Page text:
It may be that noble Lords have in mind that the policy will still be voluntary for housing associations, and it may help if I provide more detail on that decision—this goes to the point raised by the noble Lord, Lord Foster. I am sure that noble Lords are all aware that following the reclassification of the housing association sector as public by the Office for National Statistics, the Government have taken the necessary steps to persuade the ONS to reverse that decision. This means not putting in place controls over the sector, and there are clauses elsewhere in the Bill that aim to deregulate it. Part of this approach is to make sure that we do not tell housing associations how to run their business and, on that basis, we cannot force them to operate a pay-to-stay policy. However, we want as many housing associations as possible to operate a voluntary policy, and my department is taking forward discussions with the National Housing Federation and housing associations to ensure that the majority do so. Early indications are that housing associations are interested in adopting a voluntary policy and, as these conversations develop, I will bring forward more detail.

The noble Lord, Lord Foster, asked about the data from the right to stay—I think he called it—in 2012. We did not collect those data because so few housing associations and local authorities operated it, and that is still the case today.

5.45 pm

Lord Foster of Bath: I meant on pay to stay.

Baroness Williams of Trafford: No, I am afraid not.

Amendments 69D and 76A, tabled by the noble Lord, Lord Shipley, and the noble Baroness, Lady Bakewell, would have the same effect as the previous amendment: they would make the policy voluntary for local authorities. I have explained why that is not our preference.

The noble Baroness, Lady Hollis, asked how pay to stay would work with taxable years. We have not yet decided how it will work. We have not decided whether it will be calculated by looking at taxable income and we are also considering whether it should be based on previous income or current income.

Baroness Hollis of Heigham: Can the Minister help me on this? Under UC and so on, we are dealing with real-time information, where people’s income fluctuates month by month. Does this mean that the Minister will not be interested in that fluctuation month by month in terms of the taper? As far as local authorities are concerned, and as far as I can see, they will be

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required to have personally tailored rents, probably revisited every month, and a different rent for every house in the street. The Minister may go on to answer that, but as far as I can see, almost no thought has been given in all the papers that I have read to the interaction between what is proposed for local authorities and what a fellow department, DWP, is seeking to achieve.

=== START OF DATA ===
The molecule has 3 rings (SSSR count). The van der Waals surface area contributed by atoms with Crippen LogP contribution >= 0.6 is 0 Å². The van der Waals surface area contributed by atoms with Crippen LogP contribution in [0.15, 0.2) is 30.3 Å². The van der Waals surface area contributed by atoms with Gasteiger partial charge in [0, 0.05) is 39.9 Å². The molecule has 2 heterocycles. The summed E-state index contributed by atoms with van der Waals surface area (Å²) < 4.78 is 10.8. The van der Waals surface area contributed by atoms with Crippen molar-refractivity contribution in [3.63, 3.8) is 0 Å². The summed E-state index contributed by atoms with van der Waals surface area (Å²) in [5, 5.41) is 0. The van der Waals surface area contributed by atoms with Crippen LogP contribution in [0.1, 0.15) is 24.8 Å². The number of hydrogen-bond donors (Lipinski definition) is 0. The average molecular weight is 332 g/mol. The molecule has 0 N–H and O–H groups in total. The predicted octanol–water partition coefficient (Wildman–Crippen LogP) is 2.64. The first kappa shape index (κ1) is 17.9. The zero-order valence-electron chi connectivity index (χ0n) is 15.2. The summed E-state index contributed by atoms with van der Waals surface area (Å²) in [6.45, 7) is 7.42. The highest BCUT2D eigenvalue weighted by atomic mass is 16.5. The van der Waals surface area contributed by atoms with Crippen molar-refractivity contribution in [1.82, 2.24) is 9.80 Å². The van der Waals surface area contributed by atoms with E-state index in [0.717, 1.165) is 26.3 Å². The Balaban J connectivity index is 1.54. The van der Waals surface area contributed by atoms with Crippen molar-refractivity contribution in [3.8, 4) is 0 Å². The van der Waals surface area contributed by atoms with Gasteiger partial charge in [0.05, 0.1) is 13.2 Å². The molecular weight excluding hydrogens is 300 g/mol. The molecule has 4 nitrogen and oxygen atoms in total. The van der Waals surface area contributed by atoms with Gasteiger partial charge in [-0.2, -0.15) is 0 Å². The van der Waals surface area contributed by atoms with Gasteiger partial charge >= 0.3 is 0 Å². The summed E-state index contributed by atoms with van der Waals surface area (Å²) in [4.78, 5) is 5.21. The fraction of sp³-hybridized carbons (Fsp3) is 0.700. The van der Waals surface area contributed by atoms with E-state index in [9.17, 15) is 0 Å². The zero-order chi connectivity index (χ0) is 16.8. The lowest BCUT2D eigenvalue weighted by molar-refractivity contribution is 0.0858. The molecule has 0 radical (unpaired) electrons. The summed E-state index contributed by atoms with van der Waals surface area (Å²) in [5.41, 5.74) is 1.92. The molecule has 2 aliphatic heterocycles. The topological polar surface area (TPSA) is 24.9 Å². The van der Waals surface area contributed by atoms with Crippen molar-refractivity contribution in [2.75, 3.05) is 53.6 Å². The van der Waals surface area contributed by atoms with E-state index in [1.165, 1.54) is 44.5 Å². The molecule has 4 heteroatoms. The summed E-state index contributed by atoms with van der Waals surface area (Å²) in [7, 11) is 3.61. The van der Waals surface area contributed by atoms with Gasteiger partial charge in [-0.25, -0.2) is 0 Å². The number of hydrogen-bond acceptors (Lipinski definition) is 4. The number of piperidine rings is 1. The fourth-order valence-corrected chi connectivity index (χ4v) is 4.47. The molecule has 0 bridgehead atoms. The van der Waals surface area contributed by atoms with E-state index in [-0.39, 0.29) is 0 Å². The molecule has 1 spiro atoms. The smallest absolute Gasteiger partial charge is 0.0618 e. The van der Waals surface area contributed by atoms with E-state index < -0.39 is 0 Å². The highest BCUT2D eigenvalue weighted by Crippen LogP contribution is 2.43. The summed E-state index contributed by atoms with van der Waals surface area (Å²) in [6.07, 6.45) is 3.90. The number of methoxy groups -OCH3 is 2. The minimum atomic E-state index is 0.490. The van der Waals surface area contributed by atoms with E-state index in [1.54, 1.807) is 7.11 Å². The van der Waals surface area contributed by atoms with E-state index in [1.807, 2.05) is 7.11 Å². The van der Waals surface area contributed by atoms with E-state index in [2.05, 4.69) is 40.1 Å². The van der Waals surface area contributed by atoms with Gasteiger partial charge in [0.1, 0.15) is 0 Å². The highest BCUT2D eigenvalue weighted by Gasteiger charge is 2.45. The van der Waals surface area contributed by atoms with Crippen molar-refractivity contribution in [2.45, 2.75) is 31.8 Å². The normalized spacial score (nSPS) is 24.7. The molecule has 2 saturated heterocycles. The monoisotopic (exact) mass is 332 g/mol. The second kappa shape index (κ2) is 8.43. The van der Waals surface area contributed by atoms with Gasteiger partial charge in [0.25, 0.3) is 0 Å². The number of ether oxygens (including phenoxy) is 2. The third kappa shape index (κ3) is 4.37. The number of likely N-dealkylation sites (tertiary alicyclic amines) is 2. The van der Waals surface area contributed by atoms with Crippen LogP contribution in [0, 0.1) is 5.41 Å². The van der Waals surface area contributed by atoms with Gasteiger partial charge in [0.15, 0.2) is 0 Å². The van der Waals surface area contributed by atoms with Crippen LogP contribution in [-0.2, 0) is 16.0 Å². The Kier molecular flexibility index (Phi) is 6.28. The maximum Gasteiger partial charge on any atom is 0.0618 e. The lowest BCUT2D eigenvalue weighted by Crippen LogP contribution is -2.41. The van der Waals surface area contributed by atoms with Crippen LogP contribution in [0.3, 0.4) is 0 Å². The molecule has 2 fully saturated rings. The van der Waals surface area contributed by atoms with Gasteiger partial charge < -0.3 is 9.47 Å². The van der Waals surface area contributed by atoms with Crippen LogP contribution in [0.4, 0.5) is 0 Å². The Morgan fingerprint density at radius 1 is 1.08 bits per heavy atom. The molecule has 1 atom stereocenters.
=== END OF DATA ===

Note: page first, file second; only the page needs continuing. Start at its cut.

Baroness Williams of Trafford: My Lords, on the interaction between UC and the policy, we are doing as a priority a piece of work to explore that relationship, but there will obviously be an exemption for those on housing benefit. Officials and I have given some thought to that very point about fluctuations from month to month—for example, for someone who is on a zero-hours contract. That is the very type of thing we are looking at in terms of making this policy fair, because there will be many situations where that is the case.

Baroness Hollis of Heigham: Does the Minister therefore not accept that the path that she appears to be going down is individually tailored rents which will fluctuate month by month, which local authorities will be expected to determine and collect?

Baroness Williams of Trafford: My Lords, I may not have articulated it properly, but that is the very sort of issue that we are looking into. I hope that in due course we will see an equitable conclusion.

The noble Baroness, Lady Lister, asked about the equality impact assessment. As if by magic, by the end of this week—in fact, as we speak—I believe that it is going on the Bill website, and I have asked for a copy to be sent directly to her. If by Thursday it is not with her she knows where to come.

Baroness Lister of Burtersett: I am very grateful, but I remind the Minister that the Equality and Human Rights Commission said that the whole point of the assessment is that it is done while policy is being made, not in the middle of Committee, when we are discussing it.

Baroness Williams of Trafford: I take the point made by the noble Baroness. I can give her that confirmation today.

The noble Baroness, Lady Hollis, talked about the problems relating to data sharing. We will come on to this issue in a later group. Suffice it to say for now that HMRC will not collect any new information. The landlords collect it and confirm it with HMRC. It is a criminal offence to disclose HMRC data unlawfully, but as I say, we will come on to this matter in a later group.

Lord Campbell-Savours: Will the Minister answer the direct question I asked of her? Is it true that private companies will have access to information on the incomes of council tenants where the total income of the household exceeds £30,000 a year? The answer to that is yes or no.

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Baroness Williams of Trafford: The answer is yes. The landlord will collect the information and confirm it with HMRC, which is slightly the other way around, if that makes sense. As I say, perhaps we should leave the discussion about HMRC—